You can look up the requirements of each individual state as

          For instance, Colorado (where some of this took place) says the following:

          Citation: Colo. Stat. Ann. § 19-3-304(2)(aa) (LexisNexis through 2009 Sess.)

          Persons required to report abuse or neglect or circumstances or conditions shall include any clergy member.

          The provisions of this paragraph shall not apply to a person who acquires reasonable cause to know or suspect that a child has been subjected to abuse or neglect during a communication about which the person may not be examined as a witness pursuant to § 13-90-107(1)(c), unless the person also acquires such reasonable cause from a source other than such communication.

          For purposes of this paragraph, unless the context otherwise requires, ‘clergy member’ means a priest; rabbi; duly ordained, commissioned, or licensed minister of a church; member of a religious order; or recognized leader of any religious body.

          Citation: Colo. Rev. Stat. Ann. § 13-90-107(1)(c) (LexisNexis through 2009 Sess.)

          A clergy member, minister, priest, or rabbi shall not be examined without both his or her consent and also the consent of the person making the confidential communication as to any confidential communication made to him or her in his or her professional capacity in the course of discipline expected by the religious body to which he or she belongs.

          This is a good reminder not to take legal advice (or any other kind of professional advice) from blogs and commenters on blogs because, while they are surely well meaning, they are often uninformed as to what they are talking about.

          If you are involved in a situation like this, you absolutely need to get an attorney involved immediately. Many insurance policies cover this type of situation.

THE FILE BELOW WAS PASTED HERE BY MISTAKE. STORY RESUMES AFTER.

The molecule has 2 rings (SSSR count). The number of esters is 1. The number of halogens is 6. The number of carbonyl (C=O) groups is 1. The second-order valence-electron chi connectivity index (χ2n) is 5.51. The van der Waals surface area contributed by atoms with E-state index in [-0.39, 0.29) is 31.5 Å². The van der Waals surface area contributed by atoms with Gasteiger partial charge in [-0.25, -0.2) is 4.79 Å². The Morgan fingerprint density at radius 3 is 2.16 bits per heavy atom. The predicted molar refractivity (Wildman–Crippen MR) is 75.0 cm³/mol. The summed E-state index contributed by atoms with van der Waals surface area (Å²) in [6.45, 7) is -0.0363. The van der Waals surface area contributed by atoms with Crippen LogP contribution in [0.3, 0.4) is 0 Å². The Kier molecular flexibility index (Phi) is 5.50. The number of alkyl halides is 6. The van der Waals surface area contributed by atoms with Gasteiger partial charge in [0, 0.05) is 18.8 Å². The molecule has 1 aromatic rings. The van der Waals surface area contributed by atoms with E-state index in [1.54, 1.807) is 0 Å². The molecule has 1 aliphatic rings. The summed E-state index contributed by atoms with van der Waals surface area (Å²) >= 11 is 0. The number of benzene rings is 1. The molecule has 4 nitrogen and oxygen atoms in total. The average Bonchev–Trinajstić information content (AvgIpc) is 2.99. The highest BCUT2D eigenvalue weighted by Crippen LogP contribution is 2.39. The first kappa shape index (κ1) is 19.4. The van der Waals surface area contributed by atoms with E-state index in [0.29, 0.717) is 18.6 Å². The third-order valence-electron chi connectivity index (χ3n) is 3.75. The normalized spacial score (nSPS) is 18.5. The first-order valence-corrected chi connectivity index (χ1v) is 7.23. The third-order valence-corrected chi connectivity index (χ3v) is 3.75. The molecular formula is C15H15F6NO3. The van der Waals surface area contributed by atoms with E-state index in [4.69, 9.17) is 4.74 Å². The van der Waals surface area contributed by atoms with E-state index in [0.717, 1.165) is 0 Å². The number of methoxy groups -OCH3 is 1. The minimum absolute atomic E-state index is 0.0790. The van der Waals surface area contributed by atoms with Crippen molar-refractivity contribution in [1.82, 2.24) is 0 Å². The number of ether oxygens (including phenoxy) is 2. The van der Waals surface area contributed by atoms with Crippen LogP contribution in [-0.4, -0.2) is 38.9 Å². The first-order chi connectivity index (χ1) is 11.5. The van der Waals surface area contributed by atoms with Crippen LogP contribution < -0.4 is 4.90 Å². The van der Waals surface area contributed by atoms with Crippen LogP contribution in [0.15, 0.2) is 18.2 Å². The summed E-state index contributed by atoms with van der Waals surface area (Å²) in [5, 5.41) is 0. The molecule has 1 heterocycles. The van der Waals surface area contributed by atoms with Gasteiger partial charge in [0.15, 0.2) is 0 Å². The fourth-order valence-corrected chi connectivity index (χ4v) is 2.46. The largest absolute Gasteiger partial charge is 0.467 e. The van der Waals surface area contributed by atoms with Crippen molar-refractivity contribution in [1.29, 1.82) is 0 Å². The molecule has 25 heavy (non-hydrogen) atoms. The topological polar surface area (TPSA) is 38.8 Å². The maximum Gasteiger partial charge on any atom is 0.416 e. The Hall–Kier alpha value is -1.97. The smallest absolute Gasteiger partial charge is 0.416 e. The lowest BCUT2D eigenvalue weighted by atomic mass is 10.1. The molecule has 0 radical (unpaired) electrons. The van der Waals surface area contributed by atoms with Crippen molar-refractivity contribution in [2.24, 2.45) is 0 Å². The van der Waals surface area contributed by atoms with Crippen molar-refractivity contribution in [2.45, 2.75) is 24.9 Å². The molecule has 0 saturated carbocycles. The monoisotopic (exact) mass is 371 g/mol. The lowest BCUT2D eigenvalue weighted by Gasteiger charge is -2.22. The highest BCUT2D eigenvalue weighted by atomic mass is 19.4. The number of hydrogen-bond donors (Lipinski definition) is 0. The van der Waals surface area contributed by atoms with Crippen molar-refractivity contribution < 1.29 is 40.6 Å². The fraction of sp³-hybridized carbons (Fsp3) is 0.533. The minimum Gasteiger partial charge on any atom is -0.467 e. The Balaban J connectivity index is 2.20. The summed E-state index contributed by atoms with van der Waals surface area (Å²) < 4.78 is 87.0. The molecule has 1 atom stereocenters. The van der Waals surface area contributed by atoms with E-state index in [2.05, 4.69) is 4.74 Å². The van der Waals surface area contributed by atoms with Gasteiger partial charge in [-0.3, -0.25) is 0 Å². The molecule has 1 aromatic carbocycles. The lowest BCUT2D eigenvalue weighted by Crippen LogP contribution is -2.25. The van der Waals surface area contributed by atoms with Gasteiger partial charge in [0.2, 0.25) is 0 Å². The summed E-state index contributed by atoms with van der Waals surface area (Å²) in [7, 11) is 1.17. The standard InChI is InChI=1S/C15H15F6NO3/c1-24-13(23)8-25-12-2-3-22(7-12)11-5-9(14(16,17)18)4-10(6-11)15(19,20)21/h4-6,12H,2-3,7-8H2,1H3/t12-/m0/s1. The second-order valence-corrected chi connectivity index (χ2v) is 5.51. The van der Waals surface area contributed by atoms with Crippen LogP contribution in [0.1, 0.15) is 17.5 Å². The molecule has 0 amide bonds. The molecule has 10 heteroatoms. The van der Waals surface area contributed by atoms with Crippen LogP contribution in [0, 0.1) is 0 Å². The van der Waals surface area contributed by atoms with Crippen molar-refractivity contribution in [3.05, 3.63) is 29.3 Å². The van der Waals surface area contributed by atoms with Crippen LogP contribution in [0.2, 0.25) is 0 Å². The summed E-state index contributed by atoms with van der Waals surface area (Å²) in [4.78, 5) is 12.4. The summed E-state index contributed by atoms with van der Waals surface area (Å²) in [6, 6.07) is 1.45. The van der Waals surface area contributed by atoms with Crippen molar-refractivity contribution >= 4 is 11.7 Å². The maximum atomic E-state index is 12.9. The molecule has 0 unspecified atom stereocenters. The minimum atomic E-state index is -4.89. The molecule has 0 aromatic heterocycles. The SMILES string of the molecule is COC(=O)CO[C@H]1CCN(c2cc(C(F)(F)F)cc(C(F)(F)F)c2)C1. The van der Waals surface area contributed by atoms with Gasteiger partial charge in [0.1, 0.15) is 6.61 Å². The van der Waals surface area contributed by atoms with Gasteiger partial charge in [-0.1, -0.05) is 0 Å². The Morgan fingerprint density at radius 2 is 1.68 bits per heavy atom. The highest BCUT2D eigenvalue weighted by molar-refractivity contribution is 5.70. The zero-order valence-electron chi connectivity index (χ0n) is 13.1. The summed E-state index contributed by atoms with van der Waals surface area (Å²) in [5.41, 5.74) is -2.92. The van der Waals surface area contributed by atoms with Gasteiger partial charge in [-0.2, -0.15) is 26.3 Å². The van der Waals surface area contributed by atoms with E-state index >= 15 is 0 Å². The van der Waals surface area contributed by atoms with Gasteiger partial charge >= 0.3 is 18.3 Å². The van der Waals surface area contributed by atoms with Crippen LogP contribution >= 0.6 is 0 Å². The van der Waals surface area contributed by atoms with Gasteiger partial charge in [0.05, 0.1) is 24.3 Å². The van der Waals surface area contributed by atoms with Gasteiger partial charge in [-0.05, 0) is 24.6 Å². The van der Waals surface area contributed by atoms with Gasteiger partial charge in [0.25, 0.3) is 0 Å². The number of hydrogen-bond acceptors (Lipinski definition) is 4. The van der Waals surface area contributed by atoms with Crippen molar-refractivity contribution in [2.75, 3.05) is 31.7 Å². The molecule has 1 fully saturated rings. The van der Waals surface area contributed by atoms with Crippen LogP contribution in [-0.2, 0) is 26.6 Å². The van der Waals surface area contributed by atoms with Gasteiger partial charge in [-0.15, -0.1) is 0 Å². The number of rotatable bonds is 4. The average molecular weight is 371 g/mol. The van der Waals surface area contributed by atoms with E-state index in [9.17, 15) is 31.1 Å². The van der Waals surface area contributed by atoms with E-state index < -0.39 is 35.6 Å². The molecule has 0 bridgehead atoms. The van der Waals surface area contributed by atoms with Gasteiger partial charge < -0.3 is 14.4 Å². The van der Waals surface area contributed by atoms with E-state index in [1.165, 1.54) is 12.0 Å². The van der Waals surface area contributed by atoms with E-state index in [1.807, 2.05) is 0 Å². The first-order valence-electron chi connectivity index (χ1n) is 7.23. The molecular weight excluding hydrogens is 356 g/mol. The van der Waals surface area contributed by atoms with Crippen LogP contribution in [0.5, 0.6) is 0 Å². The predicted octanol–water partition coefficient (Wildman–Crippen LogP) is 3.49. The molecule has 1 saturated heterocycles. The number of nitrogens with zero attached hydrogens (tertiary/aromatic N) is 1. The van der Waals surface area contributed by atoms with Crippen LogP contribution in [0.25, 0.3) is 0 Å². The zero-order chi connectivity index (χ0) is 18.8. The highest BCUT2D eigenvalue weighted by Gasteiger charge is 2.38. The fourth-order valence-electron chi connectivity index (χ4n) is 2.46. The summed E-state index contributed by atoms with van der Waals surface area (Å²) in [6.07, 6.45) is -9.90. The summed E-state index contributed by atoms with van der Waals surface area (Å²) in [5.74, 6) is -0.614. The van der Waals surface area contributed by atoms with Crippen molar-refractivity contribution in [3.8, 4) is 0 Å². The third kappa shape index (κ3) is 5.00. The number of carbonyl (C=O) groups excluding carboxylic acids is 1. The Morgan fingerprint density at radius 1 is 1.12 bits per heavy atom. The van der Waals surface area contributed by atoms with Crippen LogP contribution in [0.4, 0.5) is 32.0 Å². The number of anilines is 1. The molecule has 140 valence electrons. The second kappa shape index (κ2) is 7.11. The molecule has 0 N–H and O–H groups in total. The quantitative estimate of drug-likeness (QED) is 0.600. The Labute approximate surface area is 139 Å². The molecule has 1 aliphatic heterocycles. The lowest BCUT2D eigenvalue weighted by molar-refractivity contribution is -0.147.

But as a general rule, clergy should not promise confidentiality, and should not invoke it in situations like this. And you need to say that upfront, but in places like Colorado, a pastor cannot be examined (by legal counsel; testify in court; etc.) without the consent of the congregant.

          Again, it’s what the law says.

        2. A good reminder that laws vary from state to state. I know much more about the laws in Texas, where confidentiality rules did apply in some of the jobs I’ve had, than the laws in other states.

  5. I hope someone (particularly in the prosecutor’s office) has taken screencaps of Phelps’s blog. I wouldn’t be surprised if he didn’t take it down so his “congregant/clergy” privilege isn’t affected.

  6. Even if there were such a thing, there are also laws requiring that abuse of children and vulnerable adults be reported to the authorities, even in cases when communication is normally privileged (therapist, minister, social worker, etc). It is the minister’s/counselor’s duty to inform the counselee of this prior to beginning the session.

  7. If Phelps is trying to pull this stunt, isn’t he pretty much saying Willis is guilty, he knows it, but doesn’t want to have to confess to it in court? Then again there’s nothing to stop him from committing perjury (which I thought he was going to be doing anyway.)

    Wonder if Phelps will try to take the fifth.

  8. The article reads as if Phelps’ lawyer was there.

    In most if not all states, clergy privilege extends to all clergy, not just Catholic. It includes any confession or seeking spiritual advice. It is a fairly long standing privilege and is designed to allow a person to seek spiritual advice.